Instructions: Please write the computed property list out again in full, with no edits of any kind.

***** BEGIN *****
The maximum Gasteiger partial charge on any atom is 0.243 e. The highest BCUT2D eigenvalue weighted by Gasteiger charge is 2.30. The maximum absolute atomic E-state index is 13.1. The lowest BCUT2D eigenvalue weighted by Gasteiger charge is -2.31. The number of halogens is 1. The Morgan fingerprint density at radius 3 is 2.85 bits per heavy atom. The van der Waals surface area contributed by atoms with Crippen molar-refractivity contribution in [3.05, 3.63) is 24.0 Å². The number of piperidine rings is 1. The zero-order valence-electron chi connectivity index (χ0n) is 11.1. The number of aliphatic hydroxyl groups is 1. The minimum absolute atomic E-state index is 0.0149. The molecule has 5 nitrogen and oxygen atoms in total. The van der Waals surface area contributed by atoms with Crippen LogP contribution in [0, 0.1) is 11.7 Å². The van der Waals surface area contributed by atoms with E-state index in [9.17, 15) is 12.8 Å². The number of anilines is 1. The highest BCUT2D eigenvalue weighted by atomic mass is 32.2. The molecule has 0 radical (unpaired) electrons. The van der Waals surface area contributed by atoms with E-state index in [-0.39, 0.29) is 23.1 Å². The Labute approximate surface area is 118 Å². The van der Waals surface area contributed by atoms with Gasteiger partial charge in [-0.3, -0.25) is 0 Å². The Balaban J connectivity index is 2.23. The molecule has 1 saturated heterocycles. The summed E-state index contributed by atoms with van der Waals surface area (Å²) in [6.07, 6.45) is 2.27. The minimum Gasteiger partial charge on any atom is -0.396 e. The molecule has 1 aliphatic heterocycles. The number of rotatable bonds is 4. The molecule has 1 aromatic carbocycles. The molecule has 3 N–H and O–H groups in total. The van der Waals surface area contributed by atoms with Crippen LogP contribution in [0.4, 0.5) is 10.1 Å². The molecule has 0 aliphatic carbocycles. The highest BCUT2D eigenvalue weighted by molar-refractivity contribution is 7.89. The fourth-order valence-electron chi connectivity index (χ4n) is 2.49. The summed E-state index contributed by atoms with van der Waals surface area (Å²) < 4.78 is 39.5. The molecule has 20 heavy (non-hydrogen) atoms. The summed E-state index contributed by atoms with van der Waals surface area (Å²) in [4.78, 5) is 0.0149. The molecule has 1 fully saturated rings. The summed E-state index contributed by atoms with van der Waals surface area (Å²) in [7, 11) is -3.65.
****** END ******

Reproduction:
The maximum Gasteiger partial charge on any atom is 0.243 e. The highest BCUT2D eigenvalue weighted by Gasteiger charge is 2.30. The maximum absolute atomic E-state index is 13.1. The lowest BCUT2D eigenvalue weighted by Gasteiger charge is -2.31. The number of halogens is 1. The Morgan fingerprint density at radius 3 is 2.85 bits per heavy atom. The van der Waals surface area contributed by atoms with Crippen molar-refractivity contribution in [3.05, 3.63) is 24.0 Å². The number of piperidine rings is 1. The zero-order valence-electron chi connectivity index (χ0n) is 11.1. The number of aliphatic hydroxyl groups is 1. The minimum absolute atomic E-state index is 0.0149. The molecule has 5 nitrogen and oxygen atoms in total. The van der Waals surface area contributed by atoms with Crippen LogP contribution in [0, 0.1) is 11.7 Å². The van der Waals surface area contributed by atoms with E-state index in [9.17, 15) is 12.8 Å². The number of anilines is 1. The highest BCUT2D eigenvalue weighted by atomic mass is 32.2. The molecule has 0 radical (unpaired) electrons. The van der Waals surface area contributed by atoms with E-state index in [-0.39, 0.29) is 23.1 Å². The Labute approximate surface area is 118 Å². The van der Waals surface area contributed by atoms with Gasteiger partial charge in [-0.3, -0.25) is 0 Å². The Balaban J connectivity index is 2.23. The molecule has 1 saturated heterocycles. The summed E-state index contributed by atoms with van der Waals surface area (Å²) in [6.07, 6.45) is 2.27. The minimum Gasteiger partial charge on any atom is -0.396 e. The molecule has 1 aliphatic heterocycles. The number of rotatable bonds is 4. The molecule has 1 aromatic carbocycles. The molecule has 3 N–H and O–H groups in total. The van der Waals surface area contributed by atoms with Crippen LogP contribution in [0.4, 0.5) is 10.1 Å². The molecule has 0 aliphatic carbocycles. The highest BCUT2D eigenvalue weighted by molar-refractivity contribution is 7.89. The fourth-order valence-electron chi connectivity index (χ4n) is 2.49. The summed E-state index contributed by atoms with van der Waals surface area (Å²) < 4.78 is 39.5. The molecule has 20 heavy (non-hydrogen) atoms. The summed E-state index contributed by atoms with van der Waals surface area (Å²) in [4.78, 5) is 0.0149. The molecule has 1 fully saturated rings. The summed E-state index contributed by atoms with van der Waals surface area (Å²) in [7, 11) is -3.65.